When I lecture on entrepreneurship I start with a photo of legendary wrestler "The Undertaker". The term "entreprendre" literally means "to undertake", and this fits with the classical definition (stemming largely from Cantillon) that an entrepreneur buys inputs as a known price, sells outputs at an unknown price, and is therefore characterised by their exposure to risk. Frank Knight clarified this concept of risk (and it's contrast with uncertainty), and then Joseph Schumpeter's attention to new combinations and innovation cemented our concept of "the entrepreneur"
def. entrepreneur: The undertaker of business ventures
However the biggest challenge of teaching entrepreneurship is to make the distinction between "the entrepreneur", and the social function of entrepreneurship. After all, David Beckham isn't "a footballer", he's a father, husband, Englishman, model, etc. When we talk about "entrepreneurs", we're talking about ideal types and it's important to avoid a slippery slope into typical policy reform that associates entrepreneurship with Small and Medium-sized Enterprises (SMEs)
"Economics, in speaking of entrepreneurs, has in view not men, but a definite function" Mises 1966:246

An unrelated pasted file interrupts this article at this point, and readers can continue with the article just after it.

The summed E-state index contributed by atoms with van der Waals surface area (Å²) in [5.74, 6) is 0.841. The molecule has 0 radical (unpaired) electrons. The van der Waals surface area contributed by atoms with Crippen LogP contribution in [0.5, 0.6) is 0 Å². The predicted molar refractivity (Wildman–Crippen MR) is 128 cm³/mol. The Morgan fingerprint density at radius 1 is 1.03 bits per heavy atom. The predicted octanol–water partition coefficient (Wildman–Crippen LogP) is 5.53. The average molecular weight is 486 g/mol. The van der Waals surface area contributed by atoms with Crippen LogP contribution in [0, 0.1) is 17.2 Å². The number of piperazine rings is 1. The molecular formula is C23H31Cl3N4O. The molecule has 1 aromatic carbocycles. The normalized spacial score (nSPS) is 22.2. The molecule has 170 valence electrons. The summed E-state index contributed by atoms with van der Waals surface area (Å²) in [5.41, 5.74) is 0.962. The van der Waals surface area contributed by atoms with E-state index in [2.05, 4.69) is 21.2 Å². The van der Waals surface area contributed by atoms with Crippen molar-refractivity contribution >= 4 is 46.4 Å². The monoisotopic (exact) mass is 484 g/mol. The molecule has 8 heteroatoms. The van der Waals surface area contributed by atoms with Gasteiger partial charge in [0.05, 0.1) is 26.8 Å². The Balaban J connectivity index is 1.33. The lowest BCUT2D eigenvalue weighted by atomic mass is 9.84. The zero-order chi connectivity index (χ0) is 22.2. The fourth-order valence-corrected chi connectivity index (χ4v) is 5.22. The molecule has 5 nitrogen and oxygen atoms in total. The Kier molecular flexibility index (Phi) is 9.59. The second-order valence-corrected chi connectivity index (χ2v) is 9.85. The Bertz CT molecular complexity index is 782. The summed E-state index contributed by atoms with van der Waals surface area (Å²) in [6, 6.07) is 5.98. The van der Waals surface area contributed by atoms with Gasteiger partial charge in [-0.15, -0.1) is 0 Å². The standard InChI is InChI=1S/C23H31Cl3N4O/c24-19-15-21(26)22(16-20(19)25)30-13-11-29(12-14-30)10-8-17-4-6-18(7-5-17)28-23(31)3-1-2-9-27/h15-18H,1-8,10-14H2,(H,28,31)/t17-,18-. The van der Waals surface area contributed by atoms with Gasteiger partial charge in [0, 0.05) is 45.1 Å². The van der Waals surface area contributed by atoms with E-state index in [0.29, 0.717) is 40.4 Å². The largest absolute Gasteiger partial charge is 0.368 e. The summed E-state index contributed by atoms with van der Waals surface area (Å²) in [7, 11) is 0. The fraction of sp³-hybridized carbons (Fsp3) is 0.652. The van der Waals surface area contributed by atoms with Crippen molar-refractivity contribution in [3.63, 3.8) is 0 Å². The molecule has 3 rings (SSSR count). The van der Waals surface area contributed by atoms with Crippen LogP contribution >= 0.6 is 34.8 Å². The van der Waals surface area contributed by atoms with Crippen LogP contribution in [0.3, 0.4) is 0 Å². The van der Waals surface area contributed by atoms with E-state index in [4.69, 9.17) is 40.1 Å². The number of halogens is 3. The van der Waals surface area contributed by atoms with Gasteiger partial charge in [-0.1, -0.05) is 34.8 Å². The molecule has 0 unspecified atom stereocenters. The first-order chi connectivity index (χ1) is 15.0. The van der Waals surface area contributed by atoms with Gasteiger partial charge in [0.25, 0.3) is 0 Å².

how we view entrepreneurs—as greedy or altruistic, as virtuous or vicious—shapes the destinies of individuals and nations
The film follows three case studies, but did an excellent job showing the effects of entrepreneurship on wider society. My quibbles are that it failed to adequately distinguish between entrepreneurs, capitalists, and managers (and I think claiming that entrepreneurs are the "conductors" of a market economy is the wrong metaphor); and by grounding the film in ethics would alienate a secular audience. Finally, Tony Woodlief:
Entrepreneur: Someone who sees an unmet need, often before customers themselves see it. The entrepreneur discovers a way to profitably meet that need, and organizes the resources and people to deliver the resulting value to customers.